The Conference Board Leading Economic Index rose 0.2% in January to 94.1, according to a Conference Board report [link opens in PDF] released today. Although this month's numbers failed to meet market expectations of a 0.3% bump, they point to steady growth following December's 0.5% increase. November had clocked no month-to-month change.

According to Conference Board economist Ken Goldstein: "The indicators point to an underlying economy that remains relatively sound but sluggish. Credit use has picked up, driven in part by relatively strong demand for auto loans. The biggest positive factor is housing. The housing market is now at twice the level reached during its recessionary lows, and will likely continue to improve through the spring, delivering some growth momentum to the labor market and the overall economy. The biggest risk, however, is the adverse impact of cuts in federal spending."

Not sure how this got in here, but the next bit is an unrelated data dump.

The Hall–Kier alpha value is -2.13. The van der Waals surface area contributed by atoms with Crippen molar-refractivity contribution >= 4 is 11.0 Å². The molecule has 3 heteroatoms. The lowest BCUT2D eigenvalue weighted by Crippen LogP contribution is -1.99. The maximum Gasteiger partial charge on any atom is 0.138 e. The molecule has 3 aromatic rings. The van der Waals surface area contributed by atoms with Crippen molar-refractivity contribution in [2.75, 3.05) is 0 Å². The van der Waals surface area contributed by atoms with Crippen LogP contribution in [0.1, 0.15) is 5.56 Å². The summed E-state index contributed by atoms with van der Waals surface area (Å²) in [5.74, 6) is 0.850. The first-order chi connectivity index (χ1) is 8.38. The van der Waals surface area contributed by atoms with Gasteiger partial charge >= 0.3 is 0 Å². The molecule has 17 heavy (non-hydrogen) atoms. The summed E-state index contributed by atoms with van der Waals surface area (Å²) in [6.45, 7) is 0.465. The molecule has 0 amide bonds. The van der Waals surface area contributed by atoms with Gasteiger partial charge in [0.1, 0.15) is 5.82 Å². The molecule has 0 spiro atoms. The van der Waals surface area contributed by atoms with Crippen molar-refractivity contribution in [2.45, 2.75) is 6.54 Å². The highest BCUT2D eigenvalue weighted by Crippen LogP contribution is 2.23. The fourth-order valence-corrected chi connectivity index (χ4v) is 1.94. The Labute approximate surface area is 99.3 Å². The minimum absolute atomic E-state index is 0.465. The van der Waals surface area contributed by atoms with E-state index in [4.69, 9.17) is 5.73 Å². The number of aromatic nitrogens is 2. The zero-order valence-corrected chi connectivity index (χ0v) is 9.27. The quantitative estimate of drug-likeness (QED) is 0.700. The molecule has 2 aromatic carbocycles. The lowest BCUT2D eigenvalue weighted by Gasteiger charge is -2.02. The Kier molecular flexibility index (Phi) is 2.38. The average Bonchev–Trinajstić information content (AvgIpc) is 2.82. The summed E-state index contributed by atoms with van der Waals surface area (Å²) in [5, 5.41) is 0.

Conference Board economist Ataman Ozyildirim also noted weakness in manufacturers' new orders, consumer expectations, and industrial production as reasons behind the slow growth.


The Leading Economic Index attempts to identify economic turning points by aggregating a variety of individual indicators. It uses 2004 as a benchmark 100 score, and dropped as low as 78 in 2009 and as high as 108 in 2006 .

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The article Leading Indicators: Slow and Steady for January originally appeared on Fool.com.

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